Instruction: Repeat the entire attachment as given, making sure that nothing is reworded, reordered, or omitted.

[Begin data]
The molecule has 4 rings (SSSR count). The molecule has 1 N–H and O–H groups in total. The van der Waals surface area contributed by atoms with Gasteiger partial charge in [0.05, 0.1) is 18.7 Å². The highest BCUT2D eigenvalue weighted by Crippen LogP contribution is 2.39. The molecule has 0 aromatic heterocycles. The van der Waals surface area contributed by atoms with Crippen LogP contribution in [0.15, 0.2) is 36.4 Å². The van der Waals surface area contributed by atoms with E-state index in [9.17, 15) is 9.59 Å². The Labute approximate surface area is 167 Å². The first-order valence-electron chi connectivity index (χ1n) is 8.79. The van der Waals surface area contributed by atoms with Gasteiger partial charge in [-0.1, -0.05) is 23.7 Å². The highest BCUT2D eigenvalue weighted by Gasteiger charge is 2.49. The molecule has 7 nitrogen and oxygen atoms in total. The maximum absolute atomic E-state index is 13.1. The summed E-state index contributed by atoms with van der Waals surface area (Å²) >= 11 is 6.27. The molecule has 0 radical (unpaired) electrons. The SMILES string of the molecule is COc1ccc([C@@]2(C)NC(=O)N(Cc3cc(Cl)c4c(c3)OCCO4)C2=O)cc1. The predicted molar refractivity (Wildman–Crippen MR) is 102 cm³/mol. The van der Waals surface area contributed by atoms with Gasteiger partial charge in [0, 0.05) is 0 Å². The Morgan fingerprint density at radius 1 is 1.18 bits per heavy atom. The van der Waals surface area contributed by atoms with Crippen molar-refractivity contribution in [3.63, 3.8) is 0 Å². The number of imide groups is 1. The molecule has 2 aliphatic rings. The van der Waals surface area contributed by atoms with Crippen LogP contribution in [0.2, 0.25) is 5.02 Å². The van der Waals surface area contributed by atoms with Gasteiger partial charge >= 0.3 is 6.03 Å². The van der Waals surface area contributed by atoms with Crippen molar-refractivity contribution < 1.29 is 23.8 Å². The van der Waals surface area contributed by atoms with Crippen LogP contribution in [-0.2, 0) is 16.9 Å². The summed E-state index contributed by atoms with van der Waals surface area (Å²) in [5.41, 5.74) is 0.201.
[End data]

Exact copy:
The molecule has 4 rings (SSSR count). The molecule has 1 N–H and O–H groups in total. The van der Waals surface area contributed by atoms with Gasteiger partial charge in [0.05, 0.1) is 18.7 Å². The highest BCUT2D eigenvalue weighted by Crippen LogP contribution is 2.39. The molecule has 0 aromatic heterocycles. The van der Waals surface area contributed by atoms with Crippen LogP contribution in [0.15, 0.2) is 36.4 Å². The van der Waals surface area contributed by atoms with E-state index in [9.17, 15) is 9.59 Å². The Labute approximate surface area is 167 Å². The first-order valence-electron chi connectivity index (χ1n) is 8.79. The van der Waals surface area contributed by atoms with Gasteiger partial charge in [-0.1, -0.05) is 23.7 Å². The highest BCUT2D eigenvalue weighted by Gasteiger charge is 2.49. The molecule has 7 nitrogen and oxygen atoms in total. The maximum absolute atomic E-state index is 13.1. The summed E-state index contributed by atoms with van der Waals surface area (Å²) >= 11 is 6.27. The molecule has 0 radical (unpaired) electrons. The SMILES string of the molecule is COc1ccc([C@@]2(C)NC(=O)N(Cc3cc(Cl)c4c(c3)OCCO4)C2=O)cc1. The predicted molar refractivity (Wildman–Crippen MR) is 102 cm³/mol. The van der Waals surface area contributed by atoms with Gasteiger partial charge in [0, 0.05) is 0 Å². The Morgan fingerprint density at radius 1 is 1.18 bits per heavy atom. The van der Waals surface area contributed by atoms with Crippen molar-refractivity contribution in [3.63, 3.8) is 0 Å². The number of imide groups is 1. The molecule has 2 aliphatic rings. The van der Waals surface area contributed by atoms with Crippen LogP contribution in [0.2, 0.25) is 5.02 Å². The van der Waals surface area contributed by atoms with Gasteiger partial charge >= 0.3 is 6.03 Å². The van der Waals surface area contributed by atoms with Crippen molar-refractivity contribution < 1.29 is 23.8 Å². The van der Waals surface area contributed by atoms with Crippen LogP contribution in [-0.2, 0) is 16.9 Å². The summed E-state index contributed by atoms with van der Waals surface area (Å²) in [5.41, 5.74) is 0.201.